Grand Canyon Escalade takes a step forward
By now many of us have heard about the Grand Canyon Escalade, a development plan on the east rim of the Grand Canyon just outside of the national park.
A private development group, Confluence Partners LLC, based in Scottsdale, Arizona, first proposed the plan in 2012, which would occupy 420 acres near the confluence of the Colorado and Little Colorado rivers. The development’s main draw would be the Escalade, a gondola tramway from the canyon rim carrying visitors to a location near the canyon floor. According to the developers, the proposal also consists of:
• The Riverwalk — An educational and sightseeing experience at the bottom of the Grand Canyon.
• The Discovery Center — A themed cultural and historical, recreation, arts, events, education, dining and shopping experience.
• Lease sites for hotels and other services.
• Exhibit and sales areas for local Navajo craftsmen, artisans and jewelry vendors.
Since this project was first introduced, the sanctity of the actual site has been debated. Some say the confluence of these two rivers is sacred to both the Navajo and Hopi people. Confluence Partners states that it has found no evidence of any Navajo or Hopi sacred sites within the project’s boundaries, nor does the National Park Service recognize the confluence of the two rivers as a sacred site for either of the tribes.
The Escalade proposal is not new, but has taken a large step forward recently. Legislation introduced before the Navajo Tribal Council on Aug. 29 calls for $65 million to start construction on the project, which includes the aerial tramway to bring tourists down to the Colorado River, which now can only be accessed by trail or by floating down the Colorado.
More than any other detail, it is the construction of the tram that has raised most red flags. The developers assert that this feature is key to the project’s success. They say that when completed, the Escalade will create thousands of jobs and bring revenue to one of the most economically depressed areas of the Navajo Nation.
The tram is truly the hallmark of the entire proposal, providing those otherwise unable to visit the canyon floor with a truly immersive experience. The project has the potential to create thousands of jobs in a region faced with much economic hardship. Confluence Partners’ Lamar Whitmer noted, “I can’t think of a more deserving spot in the country than these folks, who get overlooked all the time by government officials and politicians.” The 23-member Navajo Tribal Council will soon vote on an initial funding proposal.
During the past five years, the project has faced opposition from the National Park Service and environmental groups, including a group of Navajo called Save the Confluence. Many argue the tram would disrupt the tranquility of the river experience, as well as a sacred site within the Navajo Nation. It was this project that in part contributed to American Rivers listing the Grand Canyon Watershed as one of the group’s most Endangered Rivers of 2015.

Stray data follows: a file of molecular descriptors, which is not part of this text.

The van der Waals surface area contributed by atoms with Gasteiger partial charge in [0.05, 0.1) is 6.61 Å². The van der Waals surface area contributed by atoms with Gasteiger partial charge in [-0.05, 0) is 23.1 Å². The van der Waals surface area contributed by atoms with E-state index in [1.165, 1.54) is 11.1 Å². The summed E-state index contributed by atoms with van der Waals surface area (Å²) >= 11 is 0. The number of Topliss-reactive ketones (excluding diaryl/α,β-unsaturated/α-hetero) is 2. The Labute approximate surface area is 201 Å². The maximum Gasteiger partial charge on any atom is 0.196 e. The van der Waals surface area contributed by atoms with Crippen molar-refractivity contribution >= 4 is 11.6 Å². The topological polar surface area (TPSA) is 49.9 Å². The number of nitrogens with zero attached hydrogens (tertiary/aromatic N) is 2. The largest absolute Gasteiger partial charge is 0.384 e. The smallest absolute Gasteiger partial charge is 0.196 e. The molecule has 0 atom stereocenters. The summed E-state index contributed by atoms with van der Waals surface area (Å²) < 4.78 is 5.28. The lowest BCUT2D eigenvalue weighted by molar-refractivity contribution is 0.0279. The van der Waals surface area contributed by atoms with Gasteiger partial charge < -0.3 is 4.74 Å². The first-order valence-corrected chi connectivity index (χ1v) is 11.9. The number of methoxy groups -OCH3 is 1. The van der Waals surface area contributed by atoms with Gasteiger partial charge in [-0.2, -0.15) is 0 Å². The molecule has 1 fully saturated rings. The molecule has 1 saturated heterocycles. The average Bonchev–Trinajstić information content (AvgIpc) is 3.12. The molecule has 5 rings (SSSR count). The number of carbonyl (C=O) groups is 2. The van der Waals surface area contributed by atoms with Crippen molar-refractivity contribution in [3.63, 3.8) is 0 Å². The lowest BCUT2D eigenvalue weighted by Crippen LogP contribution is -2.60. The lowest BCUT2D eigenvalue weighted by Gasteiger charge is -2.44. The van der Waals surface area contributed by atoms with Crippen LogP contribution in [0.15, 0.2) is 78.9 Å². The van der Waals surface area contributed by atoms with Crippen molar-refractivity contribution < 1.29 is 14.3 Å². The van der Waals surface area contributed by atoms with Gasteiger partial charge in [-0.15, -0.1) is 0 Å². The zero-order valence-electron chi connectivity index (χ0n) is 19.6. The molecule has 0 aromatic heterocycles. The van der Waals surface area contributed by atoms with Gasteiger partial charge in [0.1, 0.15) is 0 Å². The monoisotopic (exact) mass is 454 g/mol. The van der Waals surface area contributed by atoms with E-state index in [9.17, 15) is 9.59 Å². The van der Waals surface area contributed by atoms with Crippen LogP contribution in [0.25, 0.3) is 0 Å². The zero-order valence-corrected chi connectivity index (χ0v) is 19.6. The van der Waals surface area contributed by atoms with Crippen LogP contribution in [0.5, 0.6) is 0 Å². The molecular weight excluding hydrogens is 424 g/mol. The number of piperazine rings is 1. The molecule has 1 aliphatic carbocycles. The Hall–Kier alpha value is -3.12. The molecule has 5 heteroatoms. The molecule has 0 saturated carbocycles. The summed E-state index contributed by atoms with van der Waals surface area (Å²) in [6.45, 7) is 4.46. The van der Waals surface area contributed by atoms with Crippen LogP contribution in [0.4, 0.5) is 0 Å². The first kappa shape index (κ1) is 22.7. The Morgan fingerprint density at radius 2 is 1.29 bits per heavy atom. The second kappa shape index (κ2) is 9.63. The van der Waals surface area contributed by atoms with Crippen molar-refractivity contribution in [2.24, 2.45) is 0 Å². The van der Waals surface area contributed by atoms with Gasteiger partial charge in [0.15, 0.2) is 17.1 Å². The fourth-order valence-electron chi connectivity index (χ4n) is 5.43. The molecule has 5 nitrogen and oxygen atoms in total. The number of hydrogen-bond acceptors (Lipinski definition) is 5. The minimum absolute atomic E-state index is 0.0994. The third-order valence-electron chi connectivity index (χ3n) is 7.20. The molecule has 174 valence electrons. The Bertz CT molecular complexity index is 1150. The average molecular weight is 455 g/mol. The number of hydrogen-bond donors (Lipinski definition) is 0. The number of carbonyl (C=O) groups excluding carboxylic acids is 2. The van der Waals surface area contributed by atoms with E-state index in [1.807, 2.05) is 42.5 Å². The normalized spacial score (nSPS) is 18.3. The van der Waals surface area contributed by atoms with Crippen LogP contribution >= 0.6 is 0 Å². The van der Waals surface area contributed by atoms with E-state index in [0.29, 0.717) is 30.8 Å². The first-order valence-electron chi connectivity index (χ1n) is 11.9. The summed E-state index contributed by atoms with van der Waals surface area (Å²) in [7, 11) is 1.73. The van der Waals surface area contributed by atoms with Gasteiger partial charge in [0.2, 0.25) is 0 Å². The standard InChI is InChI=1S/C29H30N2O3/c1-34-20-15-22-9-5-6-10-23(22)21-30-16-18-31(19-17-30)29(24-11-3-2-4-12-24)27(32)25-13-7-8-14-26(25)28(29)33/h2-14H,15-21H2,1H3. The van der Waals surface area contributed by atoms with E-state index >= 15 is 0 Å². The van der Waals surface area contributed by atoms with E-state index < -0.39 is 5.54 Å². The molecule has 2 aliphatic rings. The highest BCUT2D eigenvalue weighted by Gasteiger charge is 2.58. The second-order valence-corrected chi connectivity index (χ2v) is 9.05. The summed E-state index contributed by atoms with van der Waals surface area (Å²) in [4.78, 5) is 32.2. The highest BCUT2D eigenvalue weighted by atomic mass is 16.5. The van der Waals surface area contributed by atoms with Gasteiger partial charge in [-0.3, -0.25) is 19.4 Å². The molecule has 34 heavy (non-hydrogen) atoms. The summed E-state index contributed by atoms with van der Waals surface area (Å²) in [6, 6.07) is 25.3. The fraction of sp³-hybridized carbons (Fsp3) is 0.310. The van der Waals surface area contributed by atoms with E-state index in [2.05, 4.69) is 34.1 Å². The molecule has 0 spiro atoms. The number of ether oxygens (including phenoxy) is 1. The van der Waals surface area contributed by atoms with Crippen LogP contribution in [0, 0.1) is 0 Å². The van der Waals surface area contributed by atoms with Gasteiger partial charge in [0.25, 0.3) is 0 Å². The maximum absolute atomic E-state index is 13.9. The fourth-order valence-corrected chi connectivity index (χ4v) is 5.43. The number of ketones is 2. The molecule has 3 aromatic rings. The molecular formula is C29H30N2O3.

“American Rivers is adamantly opposed to the proposed Escalade development,” said Ken Neubecker with American Rivers. “It’s not good for the Grand Canyon and won’t be for the tribe either. The Grand Canyon is sacred and should not be treated as if it were a natural Disneyland ripe for exploitation and private gain. It belongs to all of us.”
Others have voiced their concern over how the developers have proposed their plans. Cody Perry, of the advocacy group Rig to Flip, said, “The developers have attempted to divide the Navajo Nation over the issue of what’s traditional or sacred, versus embracing the economic opportunity. This has made the issue more polarized within the tribe and has distracted from the proposal’s disturbing financials.”
The Navajo Council has ultimate authority over developments on the reservation, but the plan could face lawsuits by local ranchers and by the Hopi Tribe, which also considers the area sacred. The National Park Service could oppose the project in court as the location of the actual park boundary is in dispute.
Navajo supporters of Escalade say the project promises to be of great benefit to the tribe. Many have criticized attempts by non-tribal members to forestall the project. Some have referred to the Hualapai’s Grand Canyon Skywalk, on the south rim of the canyon, as a local success. Here a development on tribal lands has brought in significant revenue, and, in the opinion of some, does not diminish the grandeur of the Grand Canyon.
For those of us here in the greater Colorado River Watershed, it is important to remember that our natural treasures are shared resources that don’t belong to any one nation. The Grand Canyon is one of the most iconic landscapes on the planet, and we all can collectively look after the best interests of this natural wonder. Development projects that border our public lands have the potential for consequences that are collectively felt. It is our duty as citizens to inform ourselves of these consequences, and allow for constructive discourse among all stakeholders.
Dan Ben-Horin is a watershed specialist with the Middle Colorado Watershed Council, which works to evaluate, protect and enhance the Middle Colorado River Watershed through the cooperative effort of watershed stakeholders. To learn more, go to http://www.midcowatershed.org or on Facebook at http://facebook.com/midcowatershed.
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